Smoking Cessation—The Role of Payers
Key Findings from the 2020 Surgeon General’s Report
- Smoking cessation reduces risk for many adverse health effects, including poor reproductive health outcomes, cardiovascular diseases, chronic obstructive pulmonary disease (COPD), and cancer. Quitting smoking is also beneficial to those who have been diagnosed with heart disease or COPD.
- More than three out of five U.S. adults who have ever smoked cigarettes have quit. Although a majority of cigarette smokers make a quit attempt each year, less than one-third use cessation medications approved by the U.S. Food and Drug Administration (FDA) or behavioral counseling to support quit attempts.
- Considerable disparities exist in the prevalence of smoking across the U.S. population, with higher prevalence in some subgroups. Similarly, the prevalence of key indicators of smoking cessation—quit attempts, receiving advice to quit from a health professional, and using cessation therapies—also varies across the population, with lower prevalencein some subgroups.
- Smoking cessation medications approved by the FDA and behavioral counseling are cost-effective cessation strategies. Cessation medications approved by the FDA and behavioral counseling increase the likelihood of successfully quitting smoking, particularly when used in combination. Using combinations of nicotine replacement therapies can further increase the likelihood of quitting.
- Insurance coverage for smoking cessation treatment that is comprehensive, barrier-free, and widely promoted increases the use of these treatment services, leads to higher rates of successful quitting, and is cost-effective.
Since the first Surgeon General’s report on smoking and health was released in 1964, cigarette smoking among U.S. adults has declined from nearly 43% to a low of 14% in 2019. Despite this progress, smoking remains the leading preventable cause of death and disease in the U.S. Additionally, smoking-related illnesses continue to cost the nation more than $300 billion every year.
Tobacco dependence is a chronic, relapsing condition driven by addiction to nicotine. But cessation treatment can help people quit. The 2020 Surgeon General’s Report highlights the latest evidence on the benefits of smoking cessation. The evidence is clear—one of the most important actions people can take to improve their health is to quit smoking, no matter how old they are or how long they’ve been smoking.
- Reduces the risk of premature death, improves health, and enhances quality of life. Quitting can add as much as a decade to life expectancy.
- Reduces the risk for many adverse health effects including poor reproductive health outcomes, cardiovascular diseases, chronic obstructive pulmonary disease (COPD), and 12 types of cancer.
- Benefits people who have already been diagnosed with coronary heart disease or COPD.
- Benefits the health of pregnant women and that of their fetuses and babies.
- Reduces the financial burden that smoking places on people who smoke, healthcare systems, and society.
Tobacco use and dependence often requires repeated intervention and long-term support to help patients quit. The Surgeon General’s Report outlines an array of effective treatments and resources for tobacco use and dependence, including:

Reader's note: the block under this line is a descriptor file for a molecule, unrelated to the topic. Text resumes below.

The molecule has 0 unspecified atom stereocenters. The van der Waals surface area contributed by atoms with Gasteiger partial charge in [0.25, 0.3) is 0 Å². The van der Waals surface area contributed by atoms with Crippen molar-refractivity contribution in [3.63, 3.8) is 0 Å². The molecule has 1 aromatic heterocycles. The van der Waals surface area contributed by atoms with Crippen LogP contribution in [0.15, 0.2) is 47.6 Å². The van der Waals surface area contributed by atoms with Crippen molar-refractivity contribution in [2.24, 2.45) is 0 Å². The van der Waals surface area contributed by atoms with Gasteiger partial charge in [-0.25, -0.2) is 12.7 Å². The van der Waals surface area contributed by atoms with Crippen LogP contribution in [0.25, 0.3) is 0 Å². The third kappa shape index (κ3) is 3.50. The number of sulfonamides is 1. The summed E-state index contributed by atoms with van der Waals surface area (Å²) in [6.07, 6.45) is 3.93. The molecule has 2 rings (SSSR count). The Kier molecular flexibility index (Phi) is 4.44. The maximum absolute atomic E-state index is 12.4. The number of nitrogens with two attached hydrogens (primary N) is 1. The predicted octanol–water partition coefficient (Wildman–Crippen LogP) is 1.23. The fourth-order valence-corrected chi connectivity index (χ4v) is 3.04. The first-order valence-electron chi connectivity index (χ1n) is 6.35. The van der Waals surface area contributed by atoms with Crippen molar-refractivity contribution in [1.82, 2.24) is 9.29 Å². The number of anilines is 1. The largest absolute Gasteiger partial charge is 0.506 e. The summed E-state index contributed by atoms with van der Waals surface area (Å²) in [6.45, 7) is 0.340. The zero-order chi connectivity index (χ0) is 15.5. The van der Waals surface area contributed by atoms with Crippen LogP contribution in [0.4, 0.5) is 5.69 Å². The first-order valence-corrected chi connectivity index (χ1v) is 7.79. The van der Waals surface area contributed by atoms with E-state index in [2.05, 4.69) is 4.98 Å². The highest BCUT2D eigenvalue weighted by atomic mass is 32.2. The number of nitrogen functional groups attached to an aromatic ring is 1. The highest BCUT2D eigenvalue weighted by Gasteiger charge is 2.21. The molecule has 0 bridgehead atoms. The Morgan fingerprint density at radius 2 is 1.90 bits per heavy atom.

Counseling, which is available in a variety of formats, including individual, group, and by telephone.
- Proactive counseling from quitlines can increase the chances of quitting when used alone or in combination with cessation medication.
- Text messaging and web-based cessation interventions can also help people successfully quit smoking.
Medications that have been approved by the FDA to improve chances of quitting.
- Medications include five nicotine replacement therapies (NRTs) and two non-nicotine prescription medications.
- Compared to using a single form of NRT, combining a long-acting NRT (e.g., patch) with a short-acting NRT (e.g., lozenge) increases the chances of quitting.
Combination of counseling and medication. Each is effective when used alone and combining them can more than double chances of successfully quitting.
Each year, over half of adults who smoke try to quit. Yet fewer than one in 10 adults who smoke successfully quit in a given year. Opportunities exist to better connect individuals who smoke to proven strategies that can help them quit.
As outlined in the Surgeon General’s Report:
- There is evidence that insurance coverage for smoking cessation treatment that is comprehensive, barrier-free, and widely promoted increases the use of these treatment services, leads to higher rates of successful quitting, and is cost-effective.
- Certain life events – including hospitalization, surgery, and lung cancer screening – can trigger attempts to quit smoking,increase uptake of smoking cessation treatment, and lead to successful cessation. These events are often scheduled for by payers in advance and can create an opportunity to encourage smoking cessation.
- Strategies that link smoking cessation-related quality measures with payments to clinicians, clinics, or health systems increase the rate of delivery of clinical treatments for smoking cessation.
- Proactive quitline counseling, when provided alone or in combination with cessation medications, is an effective approach to increase smoking cessation.
In working toward enhancements in coverage and healthcare delivery that are rooted in these findings, payers can play an important role in helping their members achieve smoking cessation.
Smoking Cessation Resources for Payers
For information about:
- quitting smoking, visit www.CDC.gov/quit
- the Surgeon General’s report, visit www.CDC.gov/CessationSGR